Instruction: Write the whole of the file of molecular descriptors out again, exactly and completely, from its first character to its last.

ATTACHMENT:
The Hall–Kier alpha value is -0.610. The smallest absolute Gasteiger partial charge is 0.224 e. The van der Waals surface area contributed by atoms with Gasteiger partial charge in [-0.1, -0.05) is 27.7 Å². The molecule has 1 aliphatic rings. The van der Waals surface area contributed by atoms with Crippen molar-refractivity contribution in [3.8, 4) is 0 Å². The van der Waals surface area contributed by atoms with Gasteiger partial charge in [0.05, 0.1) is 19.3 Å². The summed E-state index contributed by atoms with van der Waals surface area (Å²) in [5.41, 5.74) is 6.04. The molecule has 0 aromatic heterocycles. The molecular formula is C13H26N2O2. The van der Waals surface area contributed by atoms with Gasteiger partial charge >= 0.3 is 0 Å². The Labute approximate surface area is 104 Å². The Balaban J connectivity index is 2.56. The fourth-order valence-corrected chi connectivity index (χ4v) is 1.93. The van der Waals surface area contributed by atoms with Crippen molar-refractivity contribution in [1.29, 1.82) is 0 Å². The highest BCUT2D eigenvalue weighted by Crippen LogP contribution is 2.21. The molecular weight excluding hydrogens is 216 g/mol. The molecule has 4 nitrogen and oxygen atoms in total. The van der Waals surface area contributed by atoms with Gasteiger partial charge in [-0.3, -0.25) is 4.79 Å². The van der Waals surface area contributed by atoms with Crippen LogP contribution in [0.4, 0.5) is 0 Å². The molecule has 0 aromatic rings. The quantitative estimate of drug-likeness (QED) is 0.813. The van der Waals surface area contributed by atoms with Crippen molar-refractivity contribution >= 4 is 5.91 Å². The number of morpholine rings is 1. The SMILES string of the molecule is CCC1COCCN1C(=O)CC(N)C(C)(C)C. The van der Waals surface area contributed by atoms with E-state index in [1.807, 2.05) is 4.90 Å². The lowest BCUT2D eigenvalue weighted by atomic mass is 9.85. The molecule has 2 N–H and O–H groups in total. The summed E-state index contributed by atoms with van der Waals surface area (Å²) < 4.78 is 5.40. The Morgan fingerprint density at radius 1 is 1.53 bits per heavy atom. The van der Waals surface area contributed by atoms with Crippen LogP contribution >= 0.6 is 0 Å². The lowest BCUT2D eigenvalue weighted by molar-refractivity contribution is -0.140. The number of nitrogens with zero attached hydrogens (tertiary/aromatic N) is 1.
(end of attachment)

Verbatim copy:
The Hall–Kier alpha value is -0.610. The smallest absolute Gasteiger partial charge is 0.224 e. The van der Waals surface area contributed by atoms with Gasteiger partial charge in [-0.1, -0.05) is 27.7 Å². The molecule has 1 aliphatic rings. The van der Waals surface area contributed by atoms with Crippen molar-refractivity contribution in [3.8, 4) is 0 Å². The van der Waals surface area contributed by atoms with Gasteiger partial charge in [0.05, 0.1) is 19.3 Å². The summed E-state index contributed by atoms with van der Waals surface area (Å²) in [5.41, 5.74) is 6.04. The molecule has 0 aromatic heterocycles. The molecular formula is C13H26N2O2. The van der Waals surface area contributed by atoms with Gasteiger partial charge >= 0.3 is 0 Å². The Labute approximate surface area is 104 Å². The Balaban J connectivity index is 2.56. The fourth-order valence-corrected chi connectivity index (χ4v) is 1.93. The van der Waals surface area contributed by atoms with Crippen molar-refractivity contribution in [1.29, 1.82) is 0 Å². The highest BCUT2D eigenvalue weighted by Crippen LogP contribution is 2.21. The molecular weight excluding hydrogens is 216 g/mol. The molecule has 4 nitrogen and oxygen atoms in total. The van der Waals surface area contributed by atoms with Gasteiger partial charge in [-0.3, -0.25) is 4.79 Å². The van der Waals surface area contributed by atoms with Crippen LogP contribution in [0.4, 0.5) is 0 Å². The molecule has 0 aromatic rings. The quantitative estimate of drug-likeness (QED) is 0.813. The van der Waals surface area contributed by atoms with Crippen molar-refractivity contribution >= 4 is 5.91 Å². The number of morpholine rings is 1. The SMILES string of the molecule is CCC1COCCN1C(=O)CC(N)C(C)(C)C. The van der Waals surface area contributed by atoms with E-state index in [1.807, 2.05) is 4.90 Å². The lowest BCUT2D eigenvalue weighted by atomic mass is 9.85. The molecule has 2 N–H and O–H groups in total. The summed E-state index contributed by atoms with van der Waals surface area (Å²) < 4.78 is 5.40. The Morgan fingerprint density at radius 1 is 1.53 bits per heavy atom. The van der Waals surface area contributed by atoms with Crippen LogP contribution >= 0.6 is 0 Å². The lowest BCUT2D eigenvalue weighted by molar-refractivity contribution is -0.140. The number of nitrogens with zero attached hydrogens (tertiary/aromatic N) is 1.